Well, it’s probably the classic situation where they’re kind of suffering in silence.  A lot of times, if I find out about it, it’s because I’m doing a pelvic examination for some reason and they’ll say, “Oh yeah, that’s been there for years.”

 

(SHERRIE PALM)

These are topics that women aren’t comfortable talking to their doctors about.  They can’t even talk to their husbands about this stuff.  Everyone thinks that urinary incontinence stands alone, it’s a disease and it’s not, it’s a symptom.  So, then you add in incontinence and if you add in the pain with intercourse and the tissues on your vagina.  Women that I speak with that are shying away from sex because of the symptoms and let me ask the men on the panel here.  If your, the woman in your life, and you have had a healthy intimate relationship with her for “x” number of years, suddenly stopped being intimate with you.  Would it occur to either of you that there was a health condition related to that or would you jump right to the whole, “Either she’s not into me anymore or she doesn’t enjoy sex anymore page.”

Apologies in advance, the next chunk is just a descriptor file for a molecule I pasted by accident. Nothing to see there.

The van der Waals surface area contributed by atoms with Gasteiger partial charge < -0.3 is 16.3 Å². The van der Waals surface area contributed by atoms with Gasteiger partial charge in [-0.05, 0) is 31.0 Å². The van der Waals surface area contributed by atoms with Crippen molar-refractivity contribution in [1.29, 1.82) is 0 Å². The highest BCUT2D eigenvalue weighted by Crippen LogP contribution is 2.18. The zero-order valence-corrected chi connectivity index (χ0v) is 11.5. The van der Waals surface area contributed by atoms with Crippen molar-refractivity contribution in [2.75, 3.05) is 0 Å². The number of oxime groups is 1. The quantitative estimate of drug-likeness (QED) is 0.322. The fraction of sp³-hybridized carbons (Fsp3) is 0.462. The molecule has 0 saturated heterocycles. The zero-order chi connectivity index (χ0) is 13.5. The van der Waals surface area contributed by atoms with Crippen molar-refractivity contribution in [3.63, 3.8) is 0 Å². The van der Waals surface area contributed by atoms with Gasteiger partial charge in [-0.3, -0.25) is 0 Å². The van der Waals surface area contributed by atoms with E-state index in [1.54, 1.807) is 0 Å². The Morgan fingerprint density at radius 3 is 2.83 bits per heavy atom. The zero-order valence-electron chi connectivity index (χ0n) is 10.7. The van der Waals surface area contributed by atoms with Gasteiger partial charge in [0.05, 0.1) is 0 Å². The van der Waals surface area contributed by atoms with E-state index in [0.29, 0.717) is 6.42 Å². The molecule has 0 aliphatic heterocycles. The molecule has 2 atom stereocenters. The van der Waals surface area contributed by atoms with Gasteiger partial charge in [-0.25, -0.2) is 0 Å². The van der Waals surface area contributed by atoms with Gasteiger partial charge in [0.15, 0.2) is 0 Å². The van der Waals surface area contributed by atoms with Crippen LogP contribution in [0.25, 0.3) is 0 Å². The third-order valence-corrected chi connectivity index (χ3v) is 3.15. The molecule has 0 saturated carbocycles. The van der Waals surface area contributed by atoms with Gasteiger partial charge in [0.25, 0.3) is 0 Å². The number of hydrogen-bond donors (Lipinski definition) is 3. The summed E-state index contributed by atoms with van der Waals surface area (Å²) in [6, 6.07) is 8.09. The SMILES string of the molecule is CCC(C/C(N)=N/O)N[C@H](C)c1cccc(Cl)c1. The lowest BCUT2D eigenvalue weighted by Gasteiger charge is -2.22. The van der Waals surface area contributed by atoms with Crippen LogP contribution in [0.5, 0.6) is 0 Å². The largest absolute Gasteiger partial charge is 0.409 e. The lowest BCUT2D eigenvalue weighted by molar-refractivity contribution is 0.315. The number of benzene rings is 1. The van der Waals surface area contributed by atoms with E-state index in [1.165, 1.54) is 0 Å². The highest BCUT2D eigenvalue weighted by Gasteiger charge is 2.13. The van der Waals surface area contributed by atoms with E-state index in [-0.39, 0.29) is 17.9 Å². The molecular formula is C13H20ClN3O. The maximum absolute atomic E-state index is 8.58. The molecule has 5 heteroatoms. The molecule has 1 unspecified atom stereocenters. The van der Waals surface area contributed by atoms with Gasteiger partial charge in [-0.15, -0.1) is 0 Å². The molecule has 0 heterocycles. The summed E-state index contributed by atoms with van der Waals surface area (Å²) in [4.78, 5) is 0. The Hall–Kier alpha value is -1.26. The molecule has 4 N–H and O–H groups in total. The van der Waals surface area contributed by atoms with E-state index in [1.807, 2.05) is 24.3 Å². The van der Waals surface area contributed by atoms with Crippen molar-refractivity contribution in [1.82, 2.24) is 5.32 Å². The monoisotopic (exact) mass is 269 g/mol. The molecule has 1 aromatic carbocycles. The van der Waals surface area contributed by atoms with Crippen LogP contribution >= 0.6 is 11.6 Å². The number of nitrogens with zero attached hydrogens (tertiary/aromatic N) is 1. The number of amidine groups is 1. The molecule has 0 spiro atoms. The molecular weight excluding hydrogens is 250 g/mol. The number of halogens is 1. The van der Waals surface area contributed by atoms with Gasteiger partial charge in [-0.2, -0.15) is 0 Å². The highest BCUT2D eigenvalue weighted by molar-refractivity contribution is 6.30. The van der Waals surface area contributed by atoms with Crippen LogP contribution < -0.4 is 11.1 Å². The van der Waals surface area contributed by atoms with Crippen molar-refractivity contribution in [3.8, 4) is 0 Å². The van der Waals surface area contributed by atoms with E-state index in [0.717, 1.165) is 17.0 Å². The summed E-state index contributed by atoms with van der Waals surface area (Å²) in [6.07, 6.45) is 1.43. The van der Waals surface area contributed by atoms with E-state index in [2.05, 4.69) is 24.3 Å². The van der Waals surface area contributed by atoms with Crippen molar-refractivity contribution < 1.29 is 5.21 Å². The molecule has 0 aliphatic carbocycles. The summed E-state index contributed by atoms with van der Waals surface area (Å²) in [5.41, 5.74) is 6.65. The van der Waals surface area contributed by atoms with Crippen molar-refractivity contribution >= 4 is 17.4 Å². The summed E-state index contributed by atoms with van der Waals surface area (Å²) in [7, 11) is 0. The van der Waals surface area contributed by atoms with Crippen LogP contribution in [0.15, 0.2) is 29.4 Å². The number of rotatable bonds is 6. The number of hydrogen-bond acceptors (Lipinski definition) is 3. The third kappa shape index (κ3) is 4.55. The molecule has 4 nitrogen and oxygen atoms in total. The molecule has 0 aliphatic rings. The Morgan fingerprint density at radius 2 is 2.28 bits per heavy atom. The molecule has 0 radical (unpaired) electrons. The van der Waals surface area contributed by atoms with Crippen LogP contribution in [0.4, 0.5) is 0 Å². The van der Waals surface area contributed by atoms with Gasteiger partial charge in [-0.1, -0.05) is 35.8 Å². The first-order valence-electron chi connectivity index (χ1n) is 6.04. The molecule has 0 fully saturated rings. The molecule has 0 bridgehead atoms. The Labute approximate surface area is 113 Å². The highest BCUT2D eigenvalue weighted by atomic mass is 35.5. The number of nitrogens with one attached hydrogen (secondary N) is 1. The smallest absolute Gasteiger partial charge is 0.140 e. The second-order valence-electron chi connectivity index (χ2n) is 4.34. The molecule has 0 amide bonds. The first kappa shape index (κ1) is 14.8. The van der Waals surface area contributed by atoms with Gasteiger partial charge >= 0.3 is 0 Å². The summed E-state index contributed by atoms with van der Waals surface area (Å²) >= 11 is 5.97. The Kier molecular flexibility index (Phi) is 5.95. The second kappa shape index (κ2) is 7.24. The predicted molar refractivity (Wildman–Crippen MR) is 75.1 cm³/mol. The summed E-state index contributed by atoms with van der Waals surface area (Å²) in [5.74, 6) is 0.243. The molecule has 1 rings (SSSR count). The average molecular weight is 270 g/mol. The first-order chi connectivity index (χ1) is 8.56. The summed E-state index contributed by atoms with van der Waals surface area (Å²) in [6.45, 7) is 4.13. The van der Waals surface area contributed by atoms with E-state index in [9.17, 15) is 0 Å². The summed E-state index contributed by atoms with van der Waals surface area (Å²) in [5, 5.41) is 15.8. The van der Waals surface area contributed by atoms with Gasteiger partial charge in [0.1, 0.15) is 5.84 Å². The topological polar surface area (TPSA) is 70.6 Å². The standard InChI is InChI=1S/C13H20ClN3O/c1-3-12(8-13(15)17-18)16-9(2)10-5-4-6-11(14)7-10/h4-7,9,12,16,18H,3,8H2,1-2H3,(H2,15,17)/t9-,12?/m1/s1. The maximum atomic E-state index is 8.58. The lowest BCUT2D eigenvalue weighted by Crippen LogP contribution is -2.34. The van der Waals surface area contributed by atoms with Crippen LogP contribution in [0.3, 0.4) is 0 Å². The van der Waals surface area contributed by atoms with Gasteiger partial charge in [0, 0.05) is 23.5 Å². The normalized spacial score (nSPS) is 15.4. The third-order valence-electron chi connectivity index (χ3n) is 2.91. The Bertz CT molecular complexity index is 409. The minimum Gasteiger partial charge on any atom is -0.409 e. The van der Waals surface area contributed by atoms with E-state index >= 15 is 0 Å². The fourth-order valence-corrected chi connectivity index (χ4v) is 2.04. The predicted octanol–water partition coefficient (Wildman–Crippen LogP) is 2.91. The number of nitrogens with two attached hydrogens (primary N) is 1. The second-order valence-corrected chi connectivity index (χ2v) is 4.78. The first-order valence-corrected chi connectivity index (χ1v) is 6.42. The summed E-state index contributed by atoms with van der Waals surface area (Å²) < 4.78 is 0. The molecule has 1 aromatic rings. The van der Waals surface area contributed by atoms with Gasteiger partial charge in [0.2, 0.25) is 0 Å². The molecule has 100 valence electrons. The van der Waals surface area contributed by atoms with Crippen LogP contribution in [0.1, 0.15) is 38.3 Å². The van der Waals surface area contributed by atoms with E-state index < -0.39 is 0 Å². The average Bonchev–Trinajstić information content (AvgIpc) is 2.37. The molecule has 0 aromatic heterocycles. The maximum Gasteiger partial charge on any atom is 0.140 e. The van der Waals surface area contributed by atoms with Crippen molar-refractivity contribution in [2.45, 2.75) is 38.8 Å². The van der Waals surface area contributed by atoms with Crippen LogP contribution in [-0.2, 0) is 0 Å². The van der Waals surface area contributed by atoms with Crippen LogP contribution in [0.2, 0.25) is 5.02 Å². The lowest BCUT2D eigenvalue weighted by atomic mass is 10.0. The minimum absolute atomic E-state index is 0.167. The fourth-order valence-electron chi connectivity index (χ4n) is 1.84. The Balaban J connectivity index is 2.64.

(DR. PETER SALGO)

Lou, you can handle this one first.

 

(DR. LOU PAPA)

Well, it’s kind of unfair because I have a medical background, so I would be concerned to some respect that if it’s suddenly stopped like that then it would be a medical cause, or there’s something physiological or depression or something like that would be raising that, but I would agree with you that if that happened in some other instance without that kind of hook in knowing that it probably would create a lot of tension.

 

(DR. PETER SALGO)

Okay, I would like to pause for just a minute and sum up where we are.  Pelvic organ prolapse is a condition that occurs when the normal support of a vagina is lost.  The result of which is that the pelvic organs and the tissues sag downwards.  The symptoms often create a scenario of embarrassment, as well as discomfort, patients often don’t talk about it and as a result, a lot of women don’t even know about it.

 

(DR. LOU PAPA)

I think it’s important, like any of this kind of “taboo” topics that nobody wants to talk about, there’s always a concern that it could be something more serious.  I know a newer degenerative disorder comes into mind.  There’s a collection of abdominal sidings or masks that could be growing that could be exasperating the problem, so it is something that warrants investigation.  There is some danger in not reporting it. 

 

 

(DR. PETER SALGO)

Alright, well we started off this broadcast talking about Lisa, who’s been experiencing pelvic organ prolapse and sharing her story with us is Sherry.  Lisa is referred by her obstetrician to a uro-gynecologist.  What’s going to happen there?

 

(DR. GUNHILDE BUCHSBAUM)